Alan: Welcome back, I’m here today with Kathleen Wright she is a CPA and a lawyer and teaches at the School of Taxation at the Golden Gate University here in the San Francisco Bay Area. Welcome to today's show.
Kitty: Thank you Alan, it's great to be here and yes I do teach at Golden Gate University and I’m the Director of their state and local tax program. Which we've set up with, I think more classes in the state local area than any other university in the country. So, it's been a very exciting opportunity for me to come back to the Bay Area after having spent a couple of years down in Southern California, so great to be back. Obviously my area of practice in the field of tax is state and local where I have been practicing for a long, long time. And currently do a lot of things, client representation publishing and most recently, I’m one of the co-authors on the expert treatus series on state and local tax, published by commerce clearinghouse. Which is an exhaustive account of all of the major areas of state and local from both corporate to flow-through entities to individuals. And has been a wonderful experience for me, and my two co-authors are just outstanding Ben Miller and Chris Whitney. So, that's been my other big project of recent vintage so to speak. In addition to this, same as yourself Alan, practicing, doing tax returns and representing clients.
Alan: You know I should mention that years ago I had, you were my professor.
Kitty: Oh my goodness, that does go back years and years ago Alan. Alan and I met first at Cal State University East Bay where I think I was just starting out in teaching. I had previously been with KPMG and then Citibank in New York and had recently relocated out here with Citibank from New York City and was trying to understand California and started teaching. And found actually Alan, there’s a little bit more of a story to that. I had started teaching having left Citibank thinking I would set up my own practice and ultimately I did. But I enjoy teaching so much that here I am 40 some odd years later, still involved with the profession.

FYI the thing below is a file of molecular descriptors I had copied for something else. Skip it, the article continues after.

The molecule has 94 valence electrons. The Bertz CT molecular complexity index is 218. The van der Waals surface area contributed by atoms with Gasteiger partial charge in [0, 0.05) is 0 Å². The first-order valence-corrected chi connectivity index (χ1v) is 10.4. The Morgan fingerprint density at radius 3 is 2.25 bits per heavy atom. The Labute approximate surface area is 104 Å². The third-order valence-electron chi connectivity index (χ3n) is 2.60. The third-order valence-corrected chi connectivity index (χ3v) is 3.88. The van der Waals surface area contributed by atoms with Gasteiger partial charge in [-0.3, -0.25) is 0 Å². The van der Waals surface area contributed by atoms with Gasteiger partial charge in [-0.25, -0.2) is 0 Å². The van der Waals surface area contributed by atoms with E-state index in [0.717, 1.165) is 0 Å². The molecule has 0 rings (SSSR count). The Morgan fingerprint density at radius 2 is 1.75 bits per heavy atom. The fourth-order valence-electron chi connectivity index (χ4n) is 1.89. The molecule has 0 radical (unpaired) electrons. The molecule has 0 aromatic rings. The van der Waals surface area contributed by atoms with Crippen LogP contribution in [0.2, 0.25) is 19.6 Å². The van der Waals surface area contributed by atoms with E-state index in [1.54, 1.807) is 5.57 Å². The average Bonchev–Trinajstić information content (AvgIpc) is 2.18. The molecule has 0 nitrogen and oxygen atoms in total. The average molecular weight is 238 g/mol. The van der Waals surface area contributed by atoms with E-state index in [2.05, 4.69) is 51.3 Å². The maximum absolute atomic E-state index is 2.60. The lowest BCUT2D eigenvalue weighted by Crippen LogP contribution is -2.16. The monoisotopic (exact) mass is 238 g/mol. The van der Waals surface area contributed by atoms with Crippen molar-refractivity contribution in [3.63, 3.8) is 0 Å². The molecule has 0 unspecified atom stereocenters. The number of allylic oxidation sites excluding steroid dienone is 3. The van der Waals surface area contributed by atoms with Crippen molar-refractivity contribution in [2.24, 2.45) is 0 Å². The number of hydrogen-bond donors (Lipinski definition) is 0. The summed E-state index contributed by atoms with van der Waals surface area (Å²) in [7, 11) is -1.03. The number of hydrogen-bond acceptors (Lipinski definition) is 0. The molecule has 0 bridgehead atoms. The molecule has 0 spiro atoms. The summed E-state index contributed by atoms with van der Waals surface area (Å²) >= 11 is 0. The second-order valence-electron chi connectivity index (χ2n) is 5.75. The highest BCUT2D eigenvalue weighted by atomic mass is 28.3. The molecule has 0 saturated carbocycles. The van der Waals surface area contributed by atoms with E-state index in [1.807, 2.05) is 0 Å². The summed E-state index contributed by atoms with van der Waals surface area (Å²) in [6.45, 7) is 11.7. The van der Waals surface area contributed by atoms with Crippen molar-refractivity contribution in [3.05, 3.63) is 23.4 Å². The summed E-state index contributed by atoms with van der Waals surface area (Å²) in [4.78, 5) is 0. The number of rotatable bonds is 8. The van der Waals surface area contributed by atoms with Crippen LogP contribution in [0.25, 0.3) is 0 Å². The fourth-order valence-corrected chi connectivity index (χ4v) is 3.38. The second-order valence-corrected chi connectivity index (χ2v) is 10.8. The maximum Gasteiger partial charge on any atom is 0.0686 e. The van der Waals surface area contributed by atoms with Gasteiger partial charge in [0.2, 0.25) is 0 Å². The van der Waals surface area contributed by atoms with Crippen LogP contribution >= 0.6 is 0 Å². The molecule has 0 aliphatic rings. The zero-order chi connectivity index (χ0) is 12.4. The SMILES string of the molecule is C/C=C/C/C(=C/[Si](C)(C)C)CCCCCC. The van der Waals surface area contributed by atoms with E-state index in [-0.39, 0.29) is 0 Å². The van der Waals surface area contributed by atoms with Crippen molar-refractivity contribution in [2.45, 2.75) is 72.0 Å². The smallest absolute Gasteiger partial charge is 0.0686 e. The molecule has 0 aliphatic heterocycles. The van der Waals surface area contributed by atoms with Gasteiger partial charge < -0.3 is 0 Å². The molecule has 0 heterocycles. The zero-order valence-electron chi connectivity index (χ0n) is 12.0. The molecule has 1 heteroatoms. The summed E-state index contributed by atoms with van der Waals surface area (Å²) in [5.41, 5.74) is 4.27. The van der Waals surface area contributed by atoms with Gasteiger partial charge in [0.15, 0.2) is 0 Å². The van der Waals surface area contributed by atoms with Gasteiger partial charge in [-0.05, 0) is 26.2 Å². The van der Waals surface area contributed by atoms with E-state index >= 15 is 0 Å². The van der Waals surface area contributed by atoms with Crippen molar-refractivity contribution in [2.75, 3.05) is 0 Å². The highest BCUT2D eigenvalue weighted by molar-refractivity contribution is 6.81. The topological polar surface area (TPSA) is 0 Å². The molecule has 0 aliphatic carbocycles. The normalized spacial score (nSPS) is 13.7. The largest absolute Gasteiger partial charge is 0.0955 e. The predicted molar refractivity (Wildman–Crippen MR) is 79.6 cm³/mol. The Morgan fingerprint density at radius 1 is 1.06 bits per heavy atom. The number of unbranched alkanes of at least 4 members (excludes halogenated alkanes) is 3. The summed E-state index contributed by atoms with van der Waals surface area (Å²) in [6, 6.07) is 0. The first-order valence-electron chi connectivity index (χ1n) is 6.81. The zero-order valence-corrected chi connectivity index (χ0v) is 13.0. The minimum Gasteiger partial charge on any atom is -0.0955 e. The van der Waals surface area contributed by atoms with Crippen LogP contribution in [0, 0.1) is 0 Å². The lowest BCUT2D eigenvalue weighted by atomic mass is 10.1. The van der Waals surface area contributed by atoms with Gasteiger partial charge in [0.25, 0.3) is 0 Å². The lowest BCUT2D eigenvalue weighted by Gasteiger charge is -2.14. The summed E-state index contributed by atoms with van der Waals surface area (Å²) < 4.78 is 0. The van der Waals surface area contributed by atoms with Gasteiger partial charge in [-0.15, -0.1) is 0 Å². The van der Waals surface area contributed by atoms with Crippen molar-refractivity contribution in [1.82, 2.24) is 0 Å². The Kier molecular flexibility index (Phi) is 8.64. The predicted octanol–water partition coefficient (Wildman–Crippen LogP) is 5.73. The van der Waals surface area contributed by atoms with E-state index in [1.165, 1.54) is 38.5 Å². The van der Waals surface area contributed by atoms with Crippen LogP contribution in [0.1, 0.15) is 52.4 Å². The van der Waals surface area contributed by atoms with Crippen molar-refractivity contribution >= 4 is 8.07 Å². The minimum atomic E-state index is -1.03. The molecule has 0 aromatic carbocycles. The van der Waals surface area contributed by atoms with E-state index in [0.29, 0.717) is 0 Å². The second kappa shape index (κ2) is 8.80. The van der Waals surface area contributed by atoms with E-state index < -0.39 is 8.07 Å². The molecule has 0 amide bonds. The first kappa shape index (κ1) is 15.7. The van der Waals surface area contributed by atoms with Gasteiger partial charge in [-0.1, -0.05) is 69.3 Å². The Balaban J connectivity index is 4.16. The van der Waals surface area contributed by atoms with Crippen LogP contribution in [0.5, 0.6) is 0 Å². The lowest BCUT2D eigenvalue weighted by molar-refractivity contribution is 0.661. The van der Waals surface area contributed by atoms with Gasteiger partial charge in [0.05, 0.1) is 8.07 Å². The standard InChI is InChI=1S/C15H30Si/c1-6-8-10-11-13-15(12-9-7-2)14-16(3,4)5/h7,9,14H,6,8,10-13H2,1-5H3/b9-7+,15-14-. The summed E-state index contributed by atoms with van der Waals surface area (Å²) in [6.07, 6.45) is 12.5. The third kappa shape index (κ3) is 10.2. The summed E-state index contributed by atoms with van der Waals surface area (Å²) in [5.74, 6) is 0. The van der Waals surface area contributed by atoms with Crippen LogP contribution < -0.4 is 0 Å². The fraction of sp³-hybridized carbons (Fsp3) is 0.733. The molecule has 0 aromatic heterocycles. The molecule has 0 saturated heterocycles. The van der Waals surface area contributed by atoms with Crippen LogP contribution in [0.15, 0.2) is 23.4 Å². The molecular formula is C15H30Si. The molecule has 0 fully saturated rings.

Alan: So you know, when we talk about the practice of tax, you’ve been focusing on California taxation, that’s not an easy topic, is it?
Kitty: No it isn't Alan. And the problem with state and local tax is, going back over the years, in the state and local area the rates were low and the enforcement was not very aggressive. In other words, the department of revenues across the nation at the state level were much less focused on audits and compliance and so forth. And so bottom line it was important, but it wasn't all that important, because the big dollars were always at the federal level. That's not true anymore, the rates at the state level have gone up significantly and the enforcement, particularly in states like California and New York, has become very aggressive. And so now state and local is a very prominent part of the overall tax liability of most of your clients. Further, to add to the complexity is the obvious, there's 50 of them so at the federal level where you're dealing with one statute, which is difficult enough to understand, at the state and local level you're dealing with at a minimum 50 different statutes. And in the area of sales and use tax where the rates are not only set up by state but also by city and county, there are 9500 different sales tax schemes, so to speak, in the country. That if you are a retail seller you would have to comply, potentially comply, with 9500 different sets of rules which makes the practice of state and local pretty difficult.